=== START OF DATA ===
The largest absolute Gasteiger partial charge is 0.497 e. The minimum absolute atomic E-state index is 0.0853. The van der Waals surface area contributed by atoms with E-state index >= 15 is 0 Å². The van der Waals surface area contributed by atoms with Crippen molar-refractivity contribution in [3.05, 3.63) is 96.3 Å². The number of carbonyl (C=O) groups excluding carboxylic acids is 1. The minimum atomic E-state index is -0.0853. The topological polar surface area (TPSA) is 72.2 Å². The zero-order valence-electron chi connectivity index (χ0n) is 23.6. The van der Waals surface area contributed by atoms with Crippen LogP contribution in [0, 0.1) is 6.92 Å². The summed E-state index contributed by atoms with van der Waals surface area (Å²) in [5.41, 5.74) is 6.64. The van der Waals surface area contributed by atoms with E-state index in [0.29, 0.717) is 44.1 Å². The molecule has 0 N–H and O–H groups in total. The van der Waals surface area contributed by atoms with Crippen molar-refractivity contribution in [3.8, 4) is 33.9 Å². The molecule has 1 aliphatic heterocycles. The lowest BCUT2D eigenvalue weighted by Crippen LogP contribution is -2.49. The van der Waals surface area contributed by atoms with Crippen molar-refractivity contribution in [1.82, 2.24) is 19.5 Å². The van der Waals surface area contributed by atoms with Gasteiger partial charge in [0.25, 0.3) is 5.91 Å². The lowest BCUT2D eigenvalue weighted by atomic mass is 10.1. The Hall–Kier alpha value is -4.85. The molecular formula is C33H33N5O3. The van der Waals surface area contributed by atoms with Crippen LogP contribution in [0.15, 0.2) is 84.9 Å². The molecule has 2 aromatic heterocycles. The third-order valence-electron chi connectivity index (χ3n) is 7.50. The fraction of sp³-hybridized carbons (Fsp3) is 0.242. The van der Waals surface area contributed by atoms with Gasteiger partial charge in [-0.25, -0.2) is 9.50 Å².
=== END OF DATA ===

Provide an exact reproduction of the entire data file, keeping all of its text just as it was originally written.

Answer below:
The largest absolute Gasteiger partial charge is 0.497 e. The minimum absolute atomic E-state index is 0.0853. The van der Waals surface area contributed by atoms with E-state index >= 15 is 0 Å². The van der Waals surface area contributed by atoms with Crippen molar-refractivity contribution in [3.05, 3.63) is 96.3 Å². The number of carbonyl (C=O) groups excluding carboxylic acids is 1. The minimum atomic E-state index is -0.0853. The topological polar surface area (TPSA) is 72.2 Å². The zero-order valence-electron chi connectivity index (χ0n) is 23.6. The van der Waals surface area contributed by atoms with Crippen LogP contribution in [0, 0.1) is 6.92 Å². The summed E-state index contributed by atoms with van der Waals surface area (Å²) in [5.41, 5.74) is 6.64. The van der Waals surface area contributed by atoms with E-state index in [0.29, 0.717) is 44.1 Å². The molecule has 0 N–H and O–H groups in total. The van der Waals surface area contributed by atoms with Crippen molar-refractivity contribution in [3.8, 4) is 33.9 Å². The molecule has 1 aliphatic heterocycles. The lowest BCUT2D eigenvalue weighted by Crippen LogP contribution is -2.49. The van der Waals surface area contributed by atoms with Crippen molar-refractivity contribution in [1.82, 2.24) is 19.5 Å². The van der Waals surface area contributed by atoms with Gasteiger partial charge in [0.25, 0.3) is 5.91 Å². The lowest BCUT2D eigenvalue weighted by atomic mass is 10.1. The Hall–Kier alpha value is -4.85. The molecular formula is C33H33N5O3. The van der Waals surface area contributed by atoms with Crippen LogP contribution in [0.15, 0.2) is 84.9 Å². The molecule has 2 aromatic heterocycles. The third-order valence-electron chi connectivity index (χ3n) is 7.50. The fraction of sp³-hybridized carbons (Fsp3) is 0.242. The van der Waals surface area contributed by atoms with Gasteiger partial charge in [-0.25, -0.2) is 9.50 Å².